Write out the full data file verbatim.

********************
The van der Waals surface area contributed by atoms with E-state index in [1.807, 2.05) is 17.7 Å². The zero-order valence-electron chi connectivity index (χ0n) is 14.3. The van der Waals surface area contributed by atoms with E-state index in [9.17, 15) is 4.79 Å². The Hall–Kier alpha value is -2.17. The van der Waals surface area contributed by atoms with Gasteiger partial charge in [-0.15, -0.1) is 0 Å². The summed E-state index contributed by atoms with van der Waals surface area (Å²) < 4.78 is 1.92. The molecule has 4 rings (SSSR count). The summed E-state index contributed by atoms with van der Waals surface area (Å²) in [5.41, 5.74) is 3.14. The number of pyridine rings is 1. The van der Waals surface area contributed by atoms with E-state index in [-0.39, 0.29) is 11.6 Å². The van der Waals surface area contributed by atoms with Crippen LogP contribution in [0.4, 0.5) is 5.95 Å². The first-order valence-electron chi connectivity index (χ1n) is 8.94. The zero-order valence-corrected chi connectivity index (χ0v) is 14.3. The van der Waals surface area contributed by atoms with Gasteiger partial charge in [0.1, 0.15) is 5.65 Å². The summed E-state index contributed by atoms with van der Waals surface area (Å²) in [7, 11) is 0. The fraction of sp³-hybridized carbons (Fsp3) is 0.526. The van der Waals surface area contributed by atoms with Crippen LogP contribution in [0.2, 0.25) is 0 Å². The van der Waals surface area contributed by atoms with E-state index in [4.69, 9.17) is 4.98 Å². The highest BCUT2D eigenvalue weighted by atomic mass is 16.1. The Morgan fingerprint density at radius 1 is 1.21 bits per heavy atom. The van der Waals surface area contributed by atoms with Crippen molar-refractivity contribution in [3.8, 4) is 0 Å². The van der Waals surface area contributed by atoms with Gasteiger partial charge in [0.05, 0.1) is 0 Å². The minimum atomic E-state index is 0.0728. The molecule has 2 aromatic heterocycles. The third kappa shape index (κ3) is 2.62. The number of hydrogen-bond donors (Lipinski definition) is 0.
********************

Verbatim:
The van der Waals surface area contributed by atoms with E-state index in [1.807, 2.05) is 17.7 Å². The zero-order valence-electron chi connectivity index (χ0n) is 14.3. The van der Waals surface area contributed by atoms with E-state index in [9.17, 15) is 4.79 Å². The Hall–Kier alpha value is -2.17. The van der Waals surface area contributed by atoms with Gasteiger partial charge in [-0.15, -0.1) is 0 Å². The summed E-state index contributed by atoms with van der Waals surface area (Å²) < 4.78 is 1.92. The molecule has 4 rings (SSSR count). The summed E-state index contributed by atoms with van der Waals surface area (Å²) in [5.41, 5.74) is 3.14. The number of pyridine rings is 1. The van der Waals surface area contributed by atoms with E-state index in [-0.39, 0.29) is 11.6 Å². The van der Waals surface area contributed by atoms with Crippen LogP contribution in [0.4, 0.5) is 5.95 Å². The first-order valence-electron chi connectivity index (χ1n) is 8.94. The zero-order valence-corrected chi connectivity index (χ0v) is 14.3. The van der Waals surface area contributed by atoms with Gasteiger partial charge in [0.1, 0.15) is 5.65 Å². The summed E-state index contributed by atoms with van der Waals surface area (Å²) in [7, 11) is 0. The fraction of sp³-hybridized carbons (Fsp3) is 0.526. The van der Waals surface area contributed by atoms with Crippen LogP contribution in [0.2, 0.25) is 0 Å². The van der Waals surface area contributed by atoms with E-state index in [4.69, 9.17) is 4.98 Å². The highest BCUT2D eigenvalue weighted by atomic mass is 16.1. The Morgan fingerprint density at radius 1 is 1.21 bits per heavy atom. The van der Waals surface area contributed by atoms with Crippen molar-refractivity contribution in [3.8, 4) is 0 Å². The van der Waals surface area contributed by atoms with Gasteiger partial charge in [0.05, 0.1) is 0 Å². The minimum atomic E-state index is 0.0728. The molecule has 2 aromatic heterocycles. The third kappa shape index (κ3) is 2.62. The number of hydrogen-bond donors (Lipinski definition) is 0.